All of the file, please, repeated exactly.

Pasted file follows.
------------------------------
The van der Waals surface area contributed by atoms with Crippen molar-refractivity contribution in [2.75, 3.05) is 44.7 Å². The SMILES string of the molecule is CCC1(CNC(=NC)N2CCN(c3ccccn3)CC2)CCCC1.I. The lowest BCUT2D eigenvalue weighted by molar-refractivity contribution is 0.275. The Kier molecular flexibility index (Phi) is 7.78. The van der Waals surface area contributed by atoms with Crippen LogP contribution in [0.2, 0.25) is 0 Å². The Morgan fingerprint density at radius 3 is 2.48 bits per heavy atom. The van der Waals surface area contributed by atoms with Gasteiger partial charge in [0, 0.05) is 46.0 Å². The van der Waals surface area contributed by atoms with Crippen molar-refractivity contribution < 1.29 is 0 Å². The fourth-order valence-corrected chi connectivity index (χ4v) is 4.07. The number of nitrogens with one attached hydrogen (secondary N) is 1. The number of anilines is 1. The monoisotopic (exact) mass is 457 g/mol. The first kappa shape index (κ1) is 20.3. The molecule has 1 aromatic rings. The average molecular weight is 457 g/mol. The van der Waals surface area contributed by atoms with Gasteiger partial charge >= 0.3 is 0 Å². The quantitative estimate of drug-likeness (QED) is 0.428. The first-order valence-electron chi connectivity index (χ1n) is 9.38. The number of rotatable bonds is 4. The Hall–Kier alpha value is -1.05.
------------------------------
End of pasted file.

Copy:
The van der Waals surface area contributed by atoms with Crippen molar-refractivity contribution in [2.75, 3.05) is 44.7 Å². The SMILES string of the molecule is CCC1(CNC(=NC)N2CCN(c3ccccn3)CC2)CCCC1.I. The lowest BCUT2D eigenvalue weighted by molar-refractivity contribution is 0.275. The Kier molecular flexibility index (Phi) is 7.78. The van der Waals surface area contributed by atoms with Crippen LogP contribution in [0.2, 0.25) is 0 Å². The Morgan fingerprint density at radius 3 is 2.48 bits per heavy atom. The van der Waals surface area contributed by atoms with Gasteiger partial charge in [0, 0.05) is 46.0 Å². The van der Waals surface area contributed by atoms with Crippen molar-refractivity contribution < 1.29 is 0 Å². The fourth-order valence-corrected chi connectivity index (χ4v) is 4.07. The number of nitrogens with one attached hydrogen (secondary N) is 1. The number of anilines is 1. The monoisotopic (exact) mass is 457 g/mol. The first kappa shape index (κ1) is 20.3. The molecule has 1 aromatic rings. The average molecular weight is 457 g/mol. The van der Waals surface area contributed by atoms with Gasteiger partial charge >= 0.3 is 0 Å². The quantitative estimate of drug-likeness (QED) is 0.428. The first-order valence-electron chi connectivity index (χ1n) is 9.38. The number of rotatable bonds is 4. The Hall–Kier alpha value is -1.05.